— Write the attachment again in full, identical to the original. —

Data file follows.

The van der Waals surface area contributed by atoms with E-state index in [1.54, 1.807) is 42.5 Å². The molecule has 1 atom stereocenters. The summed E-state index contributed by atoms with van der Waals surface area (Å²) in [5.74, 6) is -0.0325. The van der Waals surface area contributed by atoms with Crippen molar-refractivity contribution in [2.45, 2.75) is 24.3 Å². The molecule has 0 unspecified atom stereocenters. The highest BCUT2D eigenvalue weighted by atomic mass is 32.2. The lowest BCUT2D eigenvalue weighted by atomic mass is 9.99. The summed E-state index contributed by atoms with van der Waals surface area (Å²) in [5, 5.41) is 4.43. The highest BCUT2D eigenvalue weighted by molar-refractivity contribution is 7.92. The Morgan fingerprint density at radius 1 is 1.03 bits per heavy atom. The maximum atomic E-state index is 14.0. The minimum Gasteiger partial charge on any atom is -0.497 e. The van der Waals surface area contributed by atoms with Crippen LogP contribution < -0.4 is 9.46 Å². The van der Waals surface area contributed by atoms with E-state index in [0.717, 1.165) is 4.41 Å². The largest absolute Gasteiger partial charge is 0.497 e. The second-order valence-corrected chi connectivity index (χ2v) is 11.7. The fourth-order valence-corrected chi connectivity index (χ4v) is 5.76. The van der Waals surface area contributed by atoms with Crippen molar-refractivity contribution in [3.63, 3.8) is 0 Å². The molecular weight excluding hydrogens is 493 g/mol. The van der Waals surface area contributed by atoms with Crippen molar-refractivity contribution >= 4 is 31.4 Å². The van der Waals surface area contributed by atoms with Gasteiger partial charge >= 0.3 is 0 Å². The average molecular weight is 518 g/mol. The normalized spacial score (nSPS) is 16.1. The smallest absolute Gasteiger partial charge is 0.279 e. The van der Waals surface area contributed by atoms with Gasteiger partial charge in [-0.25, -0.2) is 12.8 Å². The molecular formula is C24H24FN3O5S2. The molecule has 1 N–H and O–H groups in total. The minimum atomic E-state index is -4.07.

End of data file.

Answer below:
The van der Waals surface area contributed by atoms with E-state index in [1.54, 1.807) is 42.5 Å². The molecule has 1 atom stereocenters. The summed E-state index contributed by atoms with van der Waals surface area (Å²) in [5.74, 6) is -0.0325. The van der Waals surface area contributed by atoms with Crippen molar-refractivity contribution in [2.45, 2.75) is 24.3 Å². The molecule has 0 unspecified atom stereocenters. The highest BCUT2D eigenvalue weighted by atomic mass is 32.2. The lowest BCUT2D eigenvalue weighted by atomic mass is 9.99. The summed E-state index contributed by atoms with van der Waals surface area (Å²) in [5, 5.41) is 4.43. The highest BCUT2D eigenvalue weighted by molar-refractivity contribution is 7.92. The Morgan fingerprint density at radius 1 is 1.03 bits per heavy atom. The maximum atomic E-state index is 14.0. The minimum Gasteiger partial charge on any atom is -0.497 e. The van der Waals surface area contributed by atoms with Crippen LogP contribution < -0.4 is 9.46 Å². The van der Waals surface area contributed by atoms with E-state index in [0.717, 1.165) is 4.41 Å². The largest absolute Gasteiger partial charge is 0.497 e. The second-order valence-corrected chi connectivity index (χ2v) is 11.7. The fourth-order valence-corrected chi connectivity index (χ4v) is 5.76. The van der Waals surface area contributed by atoms with Crippen molar-refractivity contribution in [3.63, 3.8) is 0 Å². The molecular weight excluding hydrogens is 493 g/mol. The van der Waals surface area contributed by atoms with Crippen molar-refractivity contribution >= 4 is 31.4 Å². The van der Waals surface area contributed by atoms with Gasteiger partial charge >= 0.3 is 0 Å². The average molecular weight is 518 g/mol. The normalized spacial score (nSPS) is 16.1. The smallest absolute Gasteiger partial charge is 0.279 e. The van der Waals surface area contributed by atoms with Gasteiger partial charge in [-0.25, -0.2) is 12.8 Å². The molecular formula is C24H24FN3O5S2. The molecule has 1 N–H and O–H groups in total. The minimum atomic E-state index is -4.07.